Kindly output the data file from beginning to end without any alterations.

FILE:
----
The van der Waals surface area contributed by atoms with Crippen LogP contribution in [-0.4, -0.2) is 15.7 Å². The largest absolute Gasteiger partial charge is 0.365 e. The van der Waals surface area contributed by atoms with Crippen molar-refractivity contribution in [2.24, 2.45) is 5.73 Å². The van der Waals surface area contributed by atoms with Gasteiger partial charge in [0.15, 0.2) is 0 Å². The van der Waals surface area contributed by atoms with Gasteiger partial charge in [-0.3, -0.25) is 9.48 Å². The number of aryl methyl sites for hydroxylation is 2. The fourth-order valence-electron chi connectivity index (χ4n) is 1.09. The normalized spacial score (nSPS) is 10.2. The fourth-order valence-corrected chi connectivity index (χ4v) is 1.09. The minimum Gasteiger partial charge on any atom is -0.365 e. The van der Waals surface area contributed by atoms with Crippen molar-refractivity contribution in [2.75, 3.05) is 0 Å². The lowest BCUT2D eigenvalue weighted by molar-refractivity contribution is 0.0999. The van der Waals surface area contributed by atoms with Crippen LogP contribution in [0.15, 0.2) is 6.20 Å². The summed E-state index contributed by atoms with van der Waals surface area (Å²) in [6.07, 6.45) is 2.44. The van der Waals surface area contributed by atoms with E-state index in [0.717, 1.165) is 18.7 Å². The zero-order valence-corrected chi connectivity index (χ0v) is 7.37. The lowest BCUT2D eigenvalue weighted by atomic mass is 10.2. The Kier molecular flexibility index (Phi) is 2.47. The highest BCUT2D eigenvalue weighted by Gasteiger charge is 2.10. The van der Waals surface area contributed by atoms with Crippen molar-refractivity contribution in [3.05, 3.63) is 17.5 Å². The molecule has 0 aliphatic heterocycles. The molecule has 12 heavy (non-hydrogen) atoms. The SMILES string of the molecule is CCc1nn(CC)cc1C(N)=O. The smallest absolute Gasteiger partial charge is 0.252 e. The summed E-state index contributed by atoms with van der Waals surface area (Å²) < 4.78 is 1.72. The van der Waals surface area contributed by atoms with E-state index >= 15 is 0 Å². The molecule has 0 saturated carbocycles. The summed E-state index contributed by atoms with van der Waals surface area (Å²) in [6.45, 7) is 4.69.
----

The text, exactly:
The van der Waals surface area contributed by atoms with Crippen LogP contribution in [-0.4, -0.2) is 15.7 Å². The largest absolute Gasteiger partial charge is 0.365 e. The van der Waals surface area contributed by atoms with Crippen molar-refractivity contribution in [2.24, 2.45) is 5.73 Å². The van der Waals surface area contributed by atoms with Gasteiger partial charge in [0.15, 0.2) is 0 Å². The van der Waals surface area contributed by atoms with Gasteiger partial charge in [-0.3, -0.25) is 9.48 Å². The number of aryl methyl sites for hydroxylation is 2. The fourth-order valence-electron chi connectivity index (χ4n) is 1.09. The normalized spacial score (nSPS) is 10.2. The fourth-order valence-corrected chi connectivity index (χ4v) is 1.09. The minimum Gasteiger partial charge on any atom is -0.365 e. The van der Waals surface area contributed by atoms with Crippen molar-refractivity contribution in [2.75, 3.05) is 0 Å². The lowest BCUT2D eigenvalue weighted by molar-refractivity contribution is 0.0999. The van der Waals surface area contributed by atoms with Crippen LogP contribution in [0.15, 0.2) is 6.20 Å². The summed E-state index contributed by atoms with van der Waals surface area (Å²) in [6.07, 6.45) is 2.44. The van der Waals surface area contributed by atoms with E-state index in [0.717, 1.165) is 18.7 Å². The zero-order valence-corrected chi connectivity index (χ0v) is 7.37. The lowest BCUT2D eigenvalue weighted by atomic mass is 10.2. The Kier molecular flexibility index (Phi) is 2.47. The highest BCUT2D eigenvalue weighted by Gasteiger charge is 2.10. The van der Waals surface area contributed by atoms with Crippen molar-refractivity contribution in [3.05, 3.63) is 17.5 Å². The molecule has 0 aliphatic heterocycles. The molecule has 12 heavy (non-hydrogen) atoms. The SMILES string of the molecule is CCc1nn(CC)cc1C(N)=O. The smallest absolute Gasteiger partial charge is 0.252 e. The summed E-state index contributed by atoms with van der Waals surface area (Å²) < 4.78 is 1.72. The van der Waals surface area contributed by atoms with E-state index >= 15 is 0 Å². The molecule has 0 saturated carbocycles. The summed E-state index contributed by atoms with van der Waals surface area (Å²) in [6.45, 7) is 4.69.